One might ask, Are not all emotions heart felt? Maybe? But I have a specific reason to be tapping the emotions in relation to the heart. We hardly stop to think of emotions and heart as being an integrated aspect of nature. Our spontaneous capacity for joy or sorrow, laughter or tears; or our wonder at the beauty or the horrors of life — these are the stuff that elevate our consciousness or dismantle our well-being. I am inclined to believe that the information supplied by the heart and the body is significantly different from the information supplied by the mind and the brain.
Emotions have a great deal in common with feelings. They both erupt from the body rather than erupt from the mind, and as such they are quicker on the draw. They avalanche us, they seemingly attack us from the outside. We hardly know from where they come and there is no organ in the body that operates like the brain does, so we are left with the notion of feeling and emotion happen to us.
We are, as a science, certain that emotions inform us, but unlike our thoughts, our feelings and emotions register as subjective experience rather than as objective data. If I were to hold up a picture of a table you would not have an passioned response. But let’s say that I were to hold up a picture of a forest on fire with several children seemingly trapped, you might have a visceral response. One is a simple objective fact the other is charged with emotion.
We intuitively know the distinction between an objective thought and an impassioned emotion. The most important function of a feeling is to inform the body of a condition that needs to be paid attention to…hunger, exhaustion, pain, these we recognize as sensations that encourage us to think about and to act in accordance with both the informed feeling and subsequently the informed thought.
Another major difference between a thought and a feeling is that the feeling rises to consciousness with no help from our mind. Emotions tend to be independent and they rise out of experience as a sensation. They are not formulated in language. They exist as a system of the body that is void of language oriented thoughts.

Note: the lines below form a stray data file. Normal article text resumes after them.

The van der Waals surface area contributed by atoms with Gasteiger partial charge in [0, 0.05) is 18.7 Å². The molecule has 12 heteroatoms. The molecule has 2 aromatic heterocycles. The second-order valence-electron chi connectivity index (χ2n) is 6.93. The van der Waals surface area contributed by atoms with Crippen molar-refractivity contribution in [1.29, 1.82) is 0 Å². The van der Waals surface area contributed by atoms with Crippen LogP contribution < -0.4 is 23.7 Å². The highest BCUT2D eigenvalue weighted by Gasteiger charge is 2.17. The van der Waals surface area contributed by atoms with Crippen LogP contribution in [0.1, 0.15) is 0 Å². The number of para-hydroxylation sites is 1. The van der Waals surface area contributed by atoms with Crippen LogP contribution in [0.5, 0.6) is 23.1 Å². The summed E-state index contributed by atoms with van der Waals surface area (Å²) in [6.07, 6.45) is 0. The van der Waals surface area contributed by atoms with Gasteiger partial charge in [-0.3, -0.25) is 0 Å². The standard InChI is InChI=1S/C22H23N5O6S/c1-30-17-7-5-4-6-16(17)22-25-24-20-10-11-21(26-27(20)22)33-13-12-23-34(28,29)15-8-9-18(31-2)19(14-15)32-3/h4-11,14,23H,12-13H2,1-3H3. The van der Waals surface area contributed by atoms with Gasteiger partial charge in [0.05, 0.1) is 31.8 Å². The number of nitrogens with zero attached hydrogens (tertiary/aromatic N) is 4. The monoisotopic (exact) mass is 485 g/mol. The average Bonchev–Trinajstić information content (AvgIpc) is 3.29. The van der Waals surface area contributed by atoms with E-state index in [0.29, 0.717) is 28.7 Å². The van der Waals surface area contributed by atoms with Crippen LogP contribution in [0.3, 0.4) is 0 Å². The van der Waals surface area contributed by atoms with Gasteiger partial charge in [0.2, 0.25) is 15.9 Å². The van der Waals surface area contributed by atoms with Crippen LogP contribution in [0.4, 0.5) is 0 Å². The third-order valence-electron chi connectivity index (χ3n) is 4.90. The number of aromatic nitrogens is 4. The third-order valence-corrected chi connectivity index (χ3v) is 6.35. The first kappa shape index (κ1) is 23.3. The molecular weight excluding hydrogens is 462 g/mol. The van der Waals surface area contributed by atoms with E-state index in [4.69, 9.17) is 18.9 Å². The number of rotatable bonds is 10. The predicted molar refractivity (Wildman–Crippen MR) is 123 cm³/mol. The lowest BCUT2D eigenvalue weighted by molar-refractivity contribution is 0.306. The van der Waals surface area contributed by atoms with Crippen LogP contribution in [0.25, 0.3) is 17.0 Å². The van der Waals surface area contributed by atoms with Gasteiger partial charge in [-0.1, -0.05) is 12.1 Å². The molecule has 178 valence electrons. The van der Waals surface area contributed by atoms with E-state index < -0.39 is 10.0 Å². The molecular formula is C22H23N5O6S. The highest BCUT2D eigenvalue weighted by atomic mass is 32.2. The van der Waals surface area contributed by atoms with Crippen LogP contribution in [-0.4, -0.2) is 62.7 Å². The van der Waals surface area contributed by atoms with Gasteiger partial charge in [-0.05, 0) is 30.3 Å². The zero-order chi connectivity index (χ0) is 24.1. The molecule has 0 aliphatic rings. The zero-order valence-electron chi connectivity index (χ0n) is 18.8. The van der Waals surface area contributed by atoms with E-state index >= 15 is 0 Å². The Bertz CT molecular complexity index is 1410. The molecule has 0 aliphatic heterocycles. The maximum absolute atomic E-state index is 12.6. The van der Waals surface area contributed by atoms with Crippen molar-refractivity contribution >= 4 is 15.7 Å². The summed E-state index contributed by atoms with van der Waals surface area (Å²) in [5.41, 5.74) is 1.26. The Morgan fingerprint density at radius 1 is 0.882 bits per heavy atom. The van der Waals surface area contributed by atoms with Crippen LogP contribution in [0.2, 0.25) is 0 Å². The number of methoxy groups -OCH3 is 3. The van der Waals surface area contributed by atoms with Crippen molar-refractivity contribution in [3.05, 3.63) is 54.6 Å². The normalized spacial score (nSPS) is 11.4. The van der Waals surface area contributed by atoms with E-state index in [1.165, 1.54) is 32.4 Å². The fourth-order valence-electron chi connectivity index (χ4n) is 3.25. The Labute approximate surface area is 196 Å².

In Western tradition, the heart felt instincts from which emotions and feelings arise are not cultivated as a product of much value. We are trained to be rational. We have even excluded the study of the subjective from scientific evaluation. It is relegated to fringe disciplines most associated with self-help and new-age phenomena. This is changing as the neuro sciences are breaking new sound barriers in the mind/body matrix.
It makes more sense now than ever to be re-awakening the foundational knowledge that Freud brought to the western hemisphere of civilization. The neurology of his time over one hundred years ago reads like hieroglyphics. But Freud’s metaphors of neurology are today’s cutting edge science.
The heart of the matter has never been more important than it is right now. Not only is our entire neural history carried in our hearts and minds, but our ancestral knowledge garnered from our parentage and eons back from that is also carried in our hearts and minds.
The heart of the matter, as I see it, resides in the knowledge that as an organism we possess a divided mind. It is made up of instinct and ego, conscious and unconscious as well as thoughts and feelings, hormones and dendrites, mucus and sinew, with neuro-circutry connected in such a way that it operates more organically like a jungle than it does like a computer.
If the metaphor carries through, the rational thought runs like a computer, because it is what developed the computer. The heart of the matter runs more like a jungle where instinct acts to help us survive and grow at the microcosm and the macrocosm of it; but it does not use language to convey its information to us. It uses subjective sensation as the unit of communication. A bird call, if you will. Like in the jungle the bird call can be heard by all species, the proximity of the tiger is alerted by a bird call.
We need to locate within us the capacity to hear the bird call and to interpret it for its intended meaning. We have no intention of throwing away the lap-top, but if I am walking through a jungle, I would like to think that the call of the wild is as easily readable as the english characters in this computer screen.
The heart of the matter has information as crucial to our survival as is the stuff of the manifested mind….